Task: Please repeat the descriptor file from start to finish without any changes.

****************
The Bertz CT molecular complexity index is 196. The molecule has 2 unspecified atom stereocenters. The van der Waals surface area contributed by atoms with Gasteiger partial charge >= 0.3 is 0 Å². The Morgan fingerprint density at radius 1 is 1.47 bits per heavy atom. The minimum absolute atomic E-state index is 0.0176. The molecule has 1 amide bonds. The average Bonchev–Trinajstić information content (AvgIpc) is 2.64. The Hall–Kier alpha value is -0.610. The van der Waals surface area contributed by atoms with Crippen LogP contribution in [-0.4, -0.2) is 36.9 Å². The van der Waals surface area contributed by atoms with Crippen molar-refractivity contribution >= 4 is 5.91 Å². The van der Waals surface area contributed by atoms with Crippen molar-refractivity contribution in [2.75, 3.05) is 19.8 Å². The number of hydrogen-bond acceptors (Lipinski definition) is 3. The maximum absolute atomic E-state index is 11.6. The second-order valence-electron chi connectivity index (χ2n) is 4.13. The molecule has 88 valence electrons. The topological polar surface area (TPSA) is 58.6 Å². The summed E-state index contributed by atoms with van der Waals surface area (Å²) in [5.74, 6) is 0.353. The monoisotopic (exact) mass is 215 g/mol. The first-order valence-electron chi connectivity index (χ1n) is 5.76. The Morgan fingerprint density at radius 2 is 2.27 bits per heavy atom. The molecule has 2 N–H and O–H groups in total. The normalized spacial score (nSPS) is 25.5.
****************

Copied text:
The Bertz CT molecular complexity index is 196. The molecule has 2 unspecified atom stereocenters. The van der Waals surface area contributed by atoms with Gasteiger partial charge >= 0.3 is 0 Å². The Morgan fingerprint density at radius 1 is 1.47 bits per heavy atom. The minimum absolute atomic E-state index is 0.0176. The molecule has 1 amide bonds. The average Bonchev–Trinajstić information content (AvgIpc) is 2.64. The Hall–Kier alpha value is -0.610. The van der Waals surface area contributed by atoms with Crippen LogP contribution in [-0.4, -0.2) is 36.9 Å². The van der Waals surface area contributed by atoms with Crippen molar-refractivity contribution >= 4 is 5.91 Å². The van der Waals surface area contributed by atoms with Crippen molar-refractivity contribution in [2.75, 3.05) is 19.8 Å². The number of hydrogen-bond acceptors (Lipinski definition) is 3. The maximum absolute atomic E-state index is 11.6. The second-order valence-electron chi connectivity index (χ2n) is 4.13. The molecule has 88 valence electrons. The topological polar surface area (TPSA) is 58.6 Å². The summed E-state index contributed by atoms with van der Waals surface area (Å²) in [5.74, 6) is 0.353. The monoisotopic (exact) mass is 215 g/mol. The first-order valence-electron chi connectivity index (χ1n) is 5.76. The Morgan fingerprint density at radius 2 is 2.27 bits per heavy atom. The molecule has 2 N–H and O–H groups in total. The normalized spacial score (nSPS) is 25.5.